That's the crux of what Moody's is telling Germany
With German bond yields hitting multi-decade lows, so much so that investors are actually paying the government for holding on to their cash, the official reaction to Moody’s changing its outlook to negative from stable is hardly surprising. “By means of its solid economic and financial policy,” the finance ministry said in a written statement, “Germany will retain its ‘safe haven’ status and continue to play its role as the anchor in the eurozone responsibly”—a statement similar in tone to the US stance when S&P lowered its outlook. The question that Moody’s is asking, and the increased German CDS spread from 40 bps two years ago to well over 100 now suggests others are also asking the same thing, is how long Germany can remain unaffected by the euro crisis. Even if you assume, incorrectly, as the rapidly-spreading US subprime crisis showed, that a possible Greek exit from the eurozone won’t cause Germany a problem, what happens when Spain and Italy need a bailout? Spanish bond yields are already at an all-time high of 7.5% (till a few weeks ago, a 7% number was seen as being above the danger mark). With inflation at around 2%, that means the government is paying a real interest rate of 5.5% and, with a contracting GDP, that’s a recipe for a spiralling debt-to-GDP ratio. Reuters Breakingviews editor Hugo Dixon quotes Citibank as projecting Spain’s official debt-to-GDP jumping from 69% at the end of last year to 101% at the end of next year and Italy’s from 120% to 135%.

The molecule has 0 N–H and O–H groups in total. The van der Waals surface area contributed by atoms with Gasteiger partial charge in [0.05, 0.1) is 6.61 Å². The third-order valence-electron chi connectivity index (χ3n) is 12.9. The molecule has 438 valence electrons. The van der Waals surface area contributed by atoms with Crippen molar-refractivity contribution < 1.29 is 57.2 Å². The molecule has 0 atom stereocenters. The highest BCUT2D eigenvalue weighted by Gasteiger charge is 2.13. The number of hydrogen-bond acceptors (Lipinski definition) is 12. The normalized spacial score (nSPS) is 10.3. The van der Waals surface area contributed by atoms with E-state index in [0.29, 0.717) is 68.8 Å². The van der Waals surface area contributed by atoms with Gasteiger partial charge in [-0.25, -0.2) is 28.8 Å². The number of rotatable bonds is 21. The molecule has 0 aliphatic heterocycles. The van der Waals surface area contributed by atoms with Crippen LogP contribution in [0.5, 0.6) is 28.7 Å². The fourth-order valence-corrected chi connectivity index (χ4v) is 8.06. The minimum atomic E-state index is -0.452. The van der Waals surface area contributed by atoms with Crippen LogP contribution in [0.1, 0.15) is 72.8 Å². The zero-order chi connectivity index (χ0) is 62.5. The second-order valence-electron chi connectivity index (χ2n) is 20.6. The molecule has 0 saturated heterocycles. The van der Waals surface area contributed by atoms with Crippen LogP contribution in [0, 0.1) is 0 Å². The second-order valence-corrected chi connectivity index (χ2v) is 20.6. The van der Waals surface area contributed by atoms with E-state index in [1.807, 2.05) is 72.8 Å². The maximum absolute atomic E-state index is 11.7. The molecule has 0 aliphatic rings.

Juxtapose this with the fact that, with its 730 billion euro debt, Spain is just one notch above debt; and with a 1.9 trillion debt, Italy is just two notches higher—with their worsening debt profile, a rating change can be disastrous, and the consequences for Germany dire, the most obvious of which will relate to German bank holdings in these countries. It is surely frightening that all of this is happening after Greece has received a 150 billion euro bailout already, Ireland 50 billion, Portugal 55 billion and Spain has been promised 100 billion for its troubled banks. So while Angela Merkel can play to the gallery by telling MPs, “I don’t see total debt liability as long as I live,”—meaning EU members will not guarantee each other’s debt—and MPs may think she’s doing the right thing when they applaud her by saying, “We wish you a long life,” this does look short-sighted. Germany’s desire to see the ‘Club Med’ countries practice austerity is all very well but as McKinsey has pointed out, none of those associated with the eurozone crisis had excessive debt; FT’s Martin Wolf has shown they didn’t have high deficits either. The way the crisis is spinning out of control, immediate solutions like beefing up the bailout funds or Dixon’s 50 billion euro interest subvention scheme (http://goo.gl/7jbiX) are called for. Merkel would do well not to let the historically low bond yields fool her.